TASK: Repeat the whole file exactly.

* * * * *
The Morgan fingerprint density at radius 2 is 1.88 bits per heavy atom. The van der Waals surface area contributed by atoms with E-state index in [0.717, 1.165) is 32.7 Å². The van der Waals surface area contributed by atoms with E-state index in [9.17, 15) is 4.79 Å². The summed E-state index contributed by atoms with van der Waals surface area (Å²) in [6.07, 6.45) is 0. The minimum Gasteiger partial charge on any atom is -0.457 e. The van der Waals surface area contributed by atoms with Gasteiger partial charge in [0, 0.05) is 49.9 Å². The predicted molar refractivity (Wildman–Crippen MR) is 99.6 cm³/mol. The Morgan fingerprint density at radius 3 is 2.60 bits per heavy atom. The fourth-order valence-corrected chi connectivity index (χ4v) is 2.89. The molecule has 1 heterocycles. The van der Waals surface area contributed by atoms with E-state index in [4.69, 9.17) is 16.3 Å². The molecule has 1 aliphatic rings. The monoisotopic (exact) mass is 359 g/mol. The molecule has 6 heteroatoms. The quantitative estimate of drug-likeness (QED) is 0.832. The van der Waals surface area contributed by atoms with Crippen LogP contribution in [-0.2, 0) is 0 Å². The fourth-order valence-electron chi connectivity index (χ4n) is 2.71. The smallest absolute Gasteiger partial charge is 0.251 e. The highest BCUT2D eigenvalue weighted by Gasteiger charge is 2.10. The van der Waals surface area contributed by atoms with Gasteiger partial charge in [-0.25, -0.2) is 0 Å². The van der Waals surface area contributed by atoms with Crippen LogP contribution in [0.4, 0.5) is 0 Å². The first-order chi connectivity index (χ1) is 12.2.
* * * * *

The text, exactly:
The Morgan fingerprint density at radius 2 is 1.88 bits per heavy atom. The van der Waals surface area contributed by atoms with E-state index in [0.717, 1.165) is 32.7 Å². The van der Waals surface area contributed by atoms with E-state index in [9.17, 15) is 4.79 Å². The summed E-state index contributed by atoms with van der Waals surface area (Å²) in [6.07, 6.45) is 0. The minimum Gasteiger partial charge on any atom is -0.457 e. The van der Waals surface area contributed by atoms with Gasteiger partial charge in [0, 0.05) is 49.9 Å². The predicted molar refractivity (Wildman–Crippen MR) is 99.6 cm³/mol. The Morgan fingerprint density at radius 3 is 2.60 bits per heavy atom. The fourth-order valence-corrected chi connectivity index (χ4v) is 2.89. The molecule has 1 heterocycles. The van der Waals surface area contributed by atoms with E-state index in [4.69, 9.17) is 16.3 Å². The molecule has 1 aliphatic rings. The monoisotopic (exact) mass is 359 g/mol. The molecule has 6 heteroatoms. The quantitative estimate of drug-likeness (QED) is 0.832. The van der Waals surface area contributed by atoms with Crippen LogP contribution in [-0.2, 0) is 0 Å². The fourth-order valence-electron chi connectivity index (χ4n) is 2.71. The smallest absolute Gasteiger partial charge is 0.251 e. The highest BCUT2D eigenvalue weighted by Gasteiger charge is 2.10. The van der Waals surface area contributed by atoms with Gasteiger partial charge in [-0.25, -0.2) is 0 Å². The van der Waals surface area contributed by atoms with Crippen LogP contribution in [0.4, 0.5) is 0 Å². The first-order chi connectivity index (χ1) is 12.2.